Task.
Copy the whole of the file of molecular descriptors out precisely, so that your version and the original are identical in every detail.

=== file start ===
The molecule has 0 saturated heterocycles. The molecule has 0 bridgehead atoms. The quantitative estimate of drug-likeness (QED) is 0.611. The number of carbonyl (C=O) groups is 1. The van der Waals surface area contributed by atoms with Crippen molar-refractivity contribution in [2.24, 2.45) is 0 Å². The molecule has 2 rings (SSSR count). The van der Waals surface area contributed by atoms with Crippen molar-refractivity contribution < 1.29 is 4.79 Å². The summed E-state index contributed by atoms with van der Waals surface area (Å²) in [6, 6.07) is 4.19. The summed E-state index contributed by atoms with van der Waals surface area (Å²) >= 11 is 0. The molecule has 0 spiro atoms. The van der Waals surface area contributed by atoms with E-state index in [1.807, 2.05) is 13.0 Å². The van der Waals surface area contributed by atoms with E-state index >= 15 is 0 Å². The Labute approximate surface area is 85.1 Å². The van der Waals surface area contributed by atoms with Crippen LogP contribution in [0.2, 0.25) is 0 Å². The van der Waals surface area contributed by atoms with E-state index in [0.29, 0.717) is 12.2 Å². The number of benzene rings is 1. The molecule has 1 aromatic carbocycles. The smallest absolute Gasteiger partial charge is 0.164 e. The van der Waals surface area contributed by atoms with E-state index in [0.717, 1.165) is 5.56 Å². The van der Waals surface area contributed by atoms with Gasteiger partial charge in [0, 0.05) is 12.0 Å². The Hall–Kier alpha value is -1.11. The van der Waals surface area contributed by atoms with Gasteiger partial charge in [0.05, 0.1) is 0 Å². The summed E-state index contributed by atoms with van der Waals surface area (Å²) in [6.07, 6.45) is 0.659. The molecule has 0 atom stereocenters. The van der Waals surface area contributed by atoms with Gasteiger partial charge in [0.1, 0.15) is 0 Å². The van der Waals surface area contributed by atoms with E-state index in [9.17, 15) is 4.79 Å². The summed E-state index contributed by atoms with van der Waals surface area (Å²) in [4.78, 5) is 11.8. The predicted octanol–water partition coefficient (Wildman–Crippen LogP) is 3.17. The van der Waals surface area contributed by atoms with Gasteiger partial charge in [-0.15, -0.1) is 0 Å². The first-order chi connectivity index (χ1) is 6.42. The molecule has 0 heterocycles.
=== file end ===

The molecule has 0 saturated heterocycles. The molecule has 0 bridgehead atoms. The quantitative estimate of drug-likeness (QED) is 0.611. The number of carbonyl (C=O) groups is 1. The van der Waals surface area contributed by atoms with Crippen molar-refractivity contribution in [2.24, 2.45) is 0 Å². The molecule has 2 rings (SSSR count). The van der Waals surface area contributed by atoms with Crippen molar-refractivity contribution < 1.29 is 4.79 Å². The summed E-state index contributed by atoms with van der Waals surface area (Å²) in [6, 6.07) is 4.19. The summed E-state index contributed by atoms with van der Waals surface area (Å²) >= 11 is 0. The molecule has 0 spiro atoms. The van der Waals surface area contributed by atoms with E-state index in [1.807, 2.05) is 13.0 Å². The van der Waals surface area contributed by atoms with E-state index >= 15 is 0 Å². The Labute approximate surface area is 85.1 Å². The van der Waals surface area contributed by atoms with Crippen LogP contribution in [0.2, 0.25) is 0 Å². The van der Waals surface area contributed by atoms with E-state index in [0.29, 0.717) is 12.2 Å². The number of benzene rings is 1. The molecule has 1 aromatic carbocycles. The smallest absolute Gasteiger partial charge is 0.164 e. The van der Waals surface area contributed by atoms with E-state index in [0.717, 1.165) is 5.56 Å². The van der Waals surface area contributed by atoms with Gasteiger partial charge in [0, 0.05) is 12.0 Å². The Hall–Kier alpha value is -1.11. The van der Waals surface area contributed by atoms with Gasteiger partial charge in [0.05, 0.1) is 0 Å². The summed E-state index contributed by atoms with van der Waals surface area (Å²) in [6.07, 6.45) is 0.659. The molecule has 0 atom stereocenters. The van der Waals surface area contributed by atoms with Gasteiger partial charge in [0.1, 0.15) is 0 Å². The van der Waals surface area contributed by atoms with E-state index in [9.17, 15) is 4.79 Å². The summed E-state index contributed by atoms with van der Waals surface area (Å²) in [4.78, 5) is 11.8. The predicted octanol–water partition coefficient (Wildman–Crippen LogP) is 3.17. The van der Waals surface area contributed by atoms with Gasteiger partial charge in [-0.15, -0.1) is 0 Å². The first-order chi connectivity index (χ1) is 6.42. The molecule has 0 heterocycles.